On the other hand, you can generally be a closed-minded person. You might be someone who always wants to have the last word, to always feel like the smartest person in the room, or to believe that your view of the world is correct and that there is no room for change. In most of your decisions, thoughts, and behaviors, you can be closed-minded, failing across the board to make full inquiry into the world around you. You might be open-minded in some situations or thoughts, but on the whole, you can tend to be a closed-minded person.
Whether it is a single decision or your general epistemic approach to the world, closed-mindedness is likely to obstruct knowledge, and to systematically lead to worse outcomes. A closed-minded army general who won’t acknowledge new information is going to leave his army vulnerable to an attack that he did not expect. A closed-minded sports fanatic is going to place unwise bets that won’t pay off. A generally closed-minded mother is not going to help her child when she fails to accept their errors, creating a situation that could compound small flaws into larger tragedies. Closed-mindedness prevents us from seeing the world clearly and leaves us vulnerable to decision-making based on poor information on a systematic level. As Cassam closes his thoughts on closed-mindedness, he writes, “Closed-mindedness, then, is an intellectual character trait constituted by intellectual dispositions that aren’t subject-specific.”

The Need for Closure

Humans have a need for closure that varies from individual to individual. Some of us don’t mind too much if the internet cuts out before the last minute of a March Madness game while for others of us, the madness would multiply far beyond the basketball game. Closure helps us conceptualize, frame, and learn lessons from events in our lives. A lack of closure leaves things open and ambiguous, with unclear conclusions and conflicting lessons to be drawn.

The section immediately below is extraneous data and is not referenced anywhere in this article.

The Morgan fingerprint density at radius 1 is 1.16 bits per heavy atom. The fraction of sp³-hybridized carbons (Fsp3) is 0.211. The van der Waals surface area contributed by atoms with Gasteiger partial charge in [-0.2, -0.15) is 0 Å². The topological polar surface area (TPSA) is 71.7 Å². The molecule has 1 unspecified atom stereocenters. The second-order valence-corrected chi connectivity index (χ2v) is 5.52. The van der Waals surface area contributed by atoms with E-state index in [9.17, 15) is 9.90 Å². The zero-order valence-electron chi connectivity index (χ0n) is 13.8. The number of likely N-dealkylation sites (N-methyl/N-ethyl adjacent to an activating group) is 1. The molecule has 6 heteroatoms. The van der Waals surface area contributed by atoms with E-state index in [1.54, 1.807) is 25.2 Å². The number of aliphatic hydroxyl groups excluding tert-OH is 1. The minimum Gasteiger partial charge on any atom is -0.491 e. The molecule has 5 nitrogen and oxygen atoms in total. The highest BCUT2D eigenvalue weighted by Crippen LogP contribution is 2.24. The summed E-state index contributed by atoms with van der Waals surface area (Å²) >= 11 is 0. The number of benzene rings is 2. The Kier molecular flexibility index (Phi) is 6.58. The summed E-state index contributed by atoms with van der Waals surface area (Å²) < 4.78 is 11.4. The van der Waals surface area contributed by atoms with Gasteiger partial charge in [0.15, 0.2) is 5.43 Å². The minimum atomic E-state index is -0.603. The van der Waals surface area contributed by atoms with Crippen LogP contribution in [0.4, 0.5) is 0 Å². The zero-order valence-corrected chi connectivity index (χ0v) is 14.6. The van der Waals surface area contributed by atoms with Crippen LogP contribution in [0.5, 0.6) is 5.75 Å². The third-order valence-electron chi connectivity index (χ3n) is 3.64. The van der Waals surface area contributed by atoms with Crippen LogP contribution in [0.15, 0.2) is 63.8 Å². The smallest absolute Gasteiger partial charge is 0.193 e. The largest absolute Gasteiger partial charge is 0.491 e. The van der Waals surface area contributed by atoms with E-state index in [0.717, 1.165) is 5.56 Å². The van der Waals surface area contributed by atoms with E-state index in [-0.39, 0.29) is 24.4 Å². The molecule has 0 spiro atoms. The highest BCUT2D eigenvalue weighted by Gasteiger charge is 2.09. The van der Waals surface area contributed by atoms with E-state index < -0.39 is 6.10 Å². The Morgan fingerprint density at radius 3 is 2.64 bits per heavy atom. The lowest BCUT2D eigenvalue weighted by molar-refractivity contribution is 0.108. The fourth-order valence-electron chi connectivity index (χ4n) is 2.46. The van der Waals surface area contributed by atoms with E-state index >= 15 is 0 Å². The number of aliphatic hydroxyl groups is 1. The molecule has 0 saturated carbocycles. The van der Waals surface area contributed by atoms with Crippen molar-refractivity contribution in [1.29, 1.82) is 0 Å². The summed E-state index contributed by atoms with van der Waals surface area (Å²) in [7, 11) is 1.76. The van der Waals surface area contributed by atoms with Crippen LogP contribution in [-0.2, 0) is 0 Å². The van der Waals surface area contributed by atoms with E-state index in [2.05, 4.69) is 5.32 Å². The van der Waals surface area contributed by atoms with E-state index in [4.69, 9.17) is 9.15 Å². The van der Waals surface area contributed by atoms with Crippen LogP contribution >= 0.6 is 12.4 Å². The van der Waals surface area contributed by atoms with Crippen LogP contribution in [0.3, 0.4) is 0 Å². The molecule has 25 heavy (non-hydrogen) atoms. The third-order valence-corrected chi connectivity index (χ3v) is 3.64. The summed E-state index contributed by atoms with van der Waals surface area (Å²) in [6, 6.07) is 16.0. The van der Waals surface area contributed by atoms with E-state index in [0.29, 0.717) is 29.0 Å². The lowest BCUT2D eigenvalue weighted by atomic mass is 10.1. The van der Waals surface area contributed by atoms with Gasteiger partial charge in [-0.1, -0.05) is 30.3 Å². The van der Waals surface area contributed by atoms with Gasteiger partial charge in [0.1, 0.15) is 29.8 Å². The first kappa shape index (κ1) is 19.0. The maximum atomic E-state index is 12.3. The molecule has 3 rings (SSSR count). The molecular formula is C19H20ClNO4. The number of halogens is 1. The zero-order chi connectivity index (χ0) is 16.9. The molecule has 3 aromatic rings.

In Vices of the Mind, Quassim Cassam writes about the need for closure and how it can build into the epistemic vice of closed-mindedness. He writes, “The need for closure comes in two forms, non-specific and specific. The non-specific need for closure is the desire for a confident judgement on an issue as compared to confusion and ambiguity. A need for specific closure is the desire for a particular answer to a question.”
Closure can build into closed-mindedness because once we have made a judgement, we don’t want to accept new information. Once we feel that we have a specific answer, we don’t want to take on new perspectives, reconsider information in a new light, or listen to others who may disagree with us. The more certain we feel, the more we strongly we wish to hold to our conclusions. According to Cassam’s quote, the greater our need for closure, the greater the potential for us to become closed-minded in our decision-making.
“Open-minded individuals have a lower need for closure,” writes Cassam. More open-minded people are less likely to be paralyzed by a lack of information. They are more likely to accept ambiguity, make progress, and adjust when new information arises or as new perspectives are formed. In other words, they can facilitate knowledge by adjusting and adapting to new information and data. Closed-minded people obstruct knowledge by adopting a stance of certainty and ignoring new information as it becomes available.
The need for closure itself isn’t a bad thing. An open-minded person can still feel a need for closure, and that need can drive them to seek more information, to learn more, and to develop new lessons to use in future situations. It can be a motivational driving force for good. At the same time, it can push people to become recalcitrant, to adopt simple and incomplete answers, and to drive people into self-destructive behaviors seeking closure that can never be attained. Our choice (or unconscious disposition) to be closed-minded or open-minded can greatly influence whether our need for closure drives us toward virtue or vice.